Video can really impact your business. Practice makes video perfect, message sells it. When I tell clients we’ll be shooting video, the first reaction is always, “Oh, no, I’m not doing that.”
Practice Makes Video Perfect, Message Sells It
The first video is usually uncomfortable for the client due to nerves, but everyone gets better.
I think video may be more terrifying to people–myself included–than public speaking. But only at first and only if you don’t practice. The other key to video success is to choose topics you care about.
CEOs Work Hard on Great Videos
I work with amazing litigators, brilliant doctors and financial gurus, who may not like the idea of being in a video, but if that’s what it takes to get new business, they’re ready to go. They quickly compose themselves and ask what they should talk about. We decide a set, wardrobe and topics and plan for the shoot. It’s that easy.
I could talk about video and why it’s so nerve-wracking, but there’s no need to belabor the issue. Most people don’t like video because it’s forever online. You can take down a YouTube video, try to keep it from being embedded, downloaded or shared, but there’s always a way around everything locked down online. Someone could copy it and watch it again.
There’s a way around all this pent up anxiety: Practice because on the other hand, your video is good, really good and it’s speaking to your target audience in the way that they like to be spoken to, then you can score big online.
A compelling video will drive calls and clicks to your business.
Practice in Front of a Mirror
I always outline and research video topics and direction for clients. The content has to be strategic and speak to the needs and interests of the target audience. I ask clients to practice in front of a mirror. To think about what they should say, how they should say it and then, practice again and again until there’s a comfort level.
This is not a fun process the first time around. It’s very uncomfortable. So this tactic I’m suggesting next makes it even more uncomfortable: record yourself on video and audio and listen to how you sound and look at what you do when you’re being shot on video.
The Sale is in the Sizzle
What on earth will you say in your video debut? You shouldn’t take heed of music video success and try to do a spoof or dancing video. No one wants to hire the dancing attorney or the silly realtor or goofy financial whiz.
If you have a strategy and you know your target audience, you won’t have any problem determining topics. You should have content forever. You’re the face behind the business so what do you tell you customers and prospects? Be the expert.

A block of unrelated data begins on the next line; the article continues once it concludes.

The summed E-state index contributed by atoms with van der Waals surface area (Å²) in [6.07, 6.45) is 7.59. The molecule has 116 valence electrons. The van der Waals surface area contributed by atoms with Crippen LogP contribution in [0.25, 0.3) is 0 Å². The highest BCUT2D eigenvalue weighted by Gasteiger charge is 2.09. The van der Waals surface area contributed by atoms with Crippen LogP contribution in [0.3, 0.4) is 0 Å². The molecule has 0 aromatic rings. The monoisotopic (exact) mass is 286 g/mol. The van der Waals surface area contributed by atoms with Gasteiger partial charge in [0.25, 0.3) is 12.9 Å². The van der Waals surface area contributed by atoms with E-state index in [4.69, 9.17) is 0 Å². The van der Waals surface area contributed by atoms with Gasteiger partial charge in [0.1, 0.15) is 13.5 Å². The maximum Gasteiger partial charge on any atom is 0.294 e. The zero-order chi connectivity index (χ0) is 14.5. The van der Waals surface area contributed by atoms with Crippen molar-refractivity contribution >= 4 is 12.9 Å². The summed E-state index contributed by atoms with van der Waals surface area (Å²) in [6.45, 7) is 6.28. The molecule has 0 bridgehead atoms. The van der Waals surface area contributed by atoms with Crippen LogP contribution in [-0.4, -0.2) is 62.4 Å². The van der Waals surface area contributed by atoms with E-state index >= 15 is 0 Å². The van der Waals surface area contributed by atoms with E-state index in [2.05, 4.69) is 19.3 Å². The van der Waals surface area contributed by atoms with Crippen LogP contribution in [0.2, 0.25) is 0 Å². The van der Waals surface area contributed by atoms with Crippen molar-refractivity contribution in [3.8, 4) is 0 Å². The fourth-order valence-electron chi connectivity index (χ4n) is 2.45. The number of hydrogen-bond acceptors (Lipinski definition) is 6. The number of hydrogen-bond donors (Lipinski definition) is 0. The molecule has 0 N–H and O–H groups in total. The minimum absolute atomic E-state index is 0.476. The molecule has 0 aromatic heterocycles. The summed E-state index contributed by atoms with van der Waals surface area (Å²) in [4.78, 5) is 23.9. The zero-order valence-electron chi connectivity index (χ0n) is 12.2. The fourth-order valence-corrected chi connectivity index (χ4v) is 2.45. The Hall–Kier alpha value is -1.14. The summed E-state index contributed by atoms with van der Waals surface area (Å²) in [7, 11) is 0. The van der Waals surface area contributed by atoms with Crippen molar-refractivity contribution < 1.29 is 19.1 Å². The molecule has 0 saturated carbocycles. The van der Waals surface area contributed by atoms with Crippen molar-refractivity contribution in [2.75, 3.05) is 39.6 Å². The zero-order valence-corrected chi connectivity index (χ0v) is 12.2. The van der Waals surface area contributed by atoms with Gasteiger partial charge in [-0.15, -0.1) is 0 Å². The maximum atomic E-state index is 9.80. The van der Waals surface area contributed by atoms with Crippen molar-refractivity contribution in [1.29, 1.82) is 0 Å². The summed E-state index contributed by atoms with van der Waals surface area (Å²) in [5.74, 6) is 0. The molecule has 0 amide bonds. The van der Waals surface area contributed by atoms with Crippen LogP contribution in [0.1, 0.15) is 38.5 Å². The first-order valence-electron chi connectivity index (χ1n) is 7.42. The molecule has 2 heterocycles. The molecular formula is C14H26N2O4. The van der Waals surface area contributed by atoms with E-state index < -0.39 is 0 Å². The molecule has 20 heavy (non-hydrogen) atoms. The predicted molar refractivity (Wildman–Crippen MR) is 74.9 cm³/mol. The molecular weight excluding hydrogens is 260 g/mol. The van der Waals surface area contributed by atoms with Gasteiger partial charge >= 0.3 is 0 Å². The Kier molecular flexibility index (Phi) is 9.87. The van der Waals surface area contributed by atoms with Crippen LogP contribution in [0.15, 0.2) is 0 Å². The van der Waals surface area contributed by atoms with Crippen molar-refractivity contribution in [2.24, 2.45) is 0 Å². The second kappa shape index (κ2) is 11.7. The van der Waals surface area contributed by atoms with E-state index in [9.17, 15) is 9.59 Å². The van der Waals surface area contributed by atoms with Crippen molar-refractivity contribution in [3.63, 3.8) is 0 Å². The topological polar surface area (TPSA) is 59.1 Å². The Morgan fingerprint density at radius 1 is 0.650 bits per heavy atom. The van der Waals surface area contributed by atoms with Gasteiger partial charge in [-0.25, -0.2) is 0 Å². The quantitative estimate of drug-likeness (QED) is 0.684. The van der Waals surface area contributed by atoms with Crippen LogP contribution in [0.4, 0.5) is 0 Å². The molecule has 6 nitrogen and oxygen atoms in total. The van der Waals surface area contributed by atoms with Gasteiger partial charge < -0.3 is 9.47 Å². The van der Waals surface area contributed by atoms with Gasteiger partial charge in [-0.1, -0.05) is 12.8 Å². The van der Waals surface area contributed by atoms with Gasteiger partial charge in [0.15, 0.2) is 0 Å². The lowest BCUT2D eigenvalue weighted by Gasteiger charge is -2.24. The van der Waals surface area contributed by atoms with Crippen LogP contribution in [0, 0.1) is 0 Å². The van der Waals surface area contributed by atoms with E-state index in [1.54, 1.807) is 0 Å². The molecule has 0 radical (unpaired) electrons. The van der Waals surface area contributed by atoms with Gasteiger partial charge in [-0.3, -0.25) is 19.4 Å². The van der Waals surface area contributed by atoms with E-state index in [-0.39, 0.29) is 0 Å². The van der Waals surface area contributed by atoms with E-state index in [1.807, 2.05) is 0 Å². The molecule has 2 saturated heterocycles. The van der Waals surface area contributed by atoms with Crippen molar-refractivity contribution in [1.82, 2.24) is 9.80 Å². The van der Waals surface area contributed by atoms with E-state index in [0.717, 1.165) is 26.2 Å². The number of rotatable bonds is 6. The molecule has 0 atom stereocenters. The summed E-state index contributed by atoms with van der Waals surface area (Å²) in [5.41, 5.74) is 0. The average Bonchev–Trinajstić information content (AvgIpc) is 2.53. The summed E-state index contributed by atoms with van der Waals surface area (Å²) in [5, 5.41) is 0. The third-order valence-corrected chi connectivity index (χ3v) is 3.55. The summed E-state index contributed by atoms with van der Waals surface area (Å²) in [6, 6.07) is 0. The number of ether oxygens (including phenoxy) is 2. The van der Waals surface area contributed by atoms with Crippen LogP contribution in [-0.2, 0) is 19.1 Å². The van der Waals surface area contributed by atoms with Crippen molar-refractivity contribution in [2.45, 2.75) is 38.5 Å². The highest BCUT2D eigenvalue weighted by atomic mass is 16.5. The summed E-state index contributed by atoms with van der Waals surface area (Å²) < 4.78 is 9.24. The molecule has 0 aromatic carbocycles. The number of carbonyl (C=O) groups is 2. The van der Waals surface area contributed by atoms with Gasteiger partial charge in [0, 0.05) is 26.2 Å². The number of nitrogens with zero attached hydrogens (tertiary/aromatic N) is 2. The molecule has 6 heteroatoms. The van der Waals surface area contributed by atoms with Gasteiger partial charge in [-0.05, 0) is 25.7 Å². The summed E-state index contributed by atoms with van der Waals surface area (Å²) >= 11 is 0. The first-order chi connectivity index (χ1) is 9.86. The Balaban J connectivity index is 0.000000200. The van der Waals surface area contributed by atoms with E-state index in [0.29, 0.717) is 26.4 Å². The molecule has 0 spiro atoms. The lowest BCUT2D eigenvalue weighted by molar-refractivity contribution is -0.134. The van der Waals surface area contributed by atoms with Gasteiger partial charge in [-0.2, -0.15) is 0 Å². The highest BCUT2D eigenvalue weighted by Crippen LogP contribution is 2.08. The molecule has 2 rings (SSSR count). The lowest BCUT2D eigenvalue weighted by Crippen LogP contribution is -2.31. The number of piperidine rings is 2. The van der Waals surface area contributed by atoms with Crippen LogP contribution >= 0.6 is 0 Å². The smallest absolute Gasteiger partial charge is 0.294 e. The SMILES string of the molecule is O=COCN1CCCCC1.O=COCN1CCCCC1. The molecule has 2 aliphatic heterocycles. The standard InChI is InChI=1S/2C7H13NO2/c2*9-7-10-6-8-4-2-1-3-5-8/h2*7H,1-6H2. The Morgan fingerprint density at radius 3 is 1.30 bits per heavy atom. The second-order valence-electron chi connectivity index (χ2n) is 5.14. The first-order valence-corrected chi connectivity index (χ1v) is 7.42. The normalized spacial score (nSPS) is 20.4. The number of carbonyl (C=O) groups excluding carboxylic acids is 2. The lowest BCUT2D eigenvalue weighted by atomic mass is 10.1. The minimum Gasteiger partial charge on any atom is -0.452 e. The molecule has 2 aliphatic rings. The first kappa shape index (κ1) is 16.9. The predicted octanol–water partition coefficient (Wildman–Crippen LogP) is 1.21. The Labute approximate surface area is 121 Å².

The prospect and client want to know what you know. Prove that you’re the best source, the right product, but please don’t sell or beg for calls. Yuck. Be original and tell your story. Tell them what got you to where you were and why your product or service will work or perform. Most important: make it convincing in your performance.
The sale is in the sizzle. Don’t sell and shout out your website and phone number or “call me now.”
Build a Professional Set
Build a professional set and make sure the lighting, sound, and story of your video is professional.
If you want the most viewed video on YouTube, you’ll have to shoot a music video. Music videos are the most viewed with the No. 1 viewed video on YouTube as of Aug. 5, 2017, was “Despacito” by Daddy Yankee with 3 billion views.
In 2015, the No. 1 YouTube video was “Gangham Style” by Psy with 2 billion, 260 million views. All other most viewed YouTube videos according to Wikipedia are music videos. The Gangham Style video is reported to have driven $13.4 million in revenue for South Korea, also according to Wikipedia.
Or you can do a “Charlie Bit My Finger–Again!” viral video. This video is the only non-music video in the top 10, and features a little boy letting his baby brother bite his finger, twice. It’s No. 8 with 853 million views. The best viral videos aren’t staged. They’re impromptu videos shot on camera capturing something incredibly funny or interesting.
The most expensive videos are run during the Super Bowl where airtime is $4.5 million for 30 seconds.
A business owner should be shooting video where they work, where their product is located. If you work online build or pick a set that reflects your level of quality. You are who you say you are online and your appearance speaks volumes. Don’t go crazy trying to build the perfect office. Shoot where you work.
How Much Does Video Cost?
Your Competitors Have Video
Business owners want to know how much video costs to script, direct, shoot, edit, produce and post. And the answer is: what is it costing you NOT to have videos produced? You can certainly pay $ 50, $100 or $200 per video and get a slick piece.
But if the video company doesn’t know coding, uploading, sharing, pushing and formatting, you’re wasting money. Your video will be lost online.
Want your video on your website instead of YouTube? You’ll have to code and format for every device so that it plays and loads quickly.
Your competitors are online with video and you should be online with video.
At the end of the day, no one outside of YouTube viral video sensations have the ability to shoot their own video, let alone edit and produce it and post it, code it and share it online.
Work with someone you trust to share your business story so that they can script your video, direct, shoot, edit, post and share. The cost to you will be in time that you take to practice and work to develop targeted content. Happy shooting!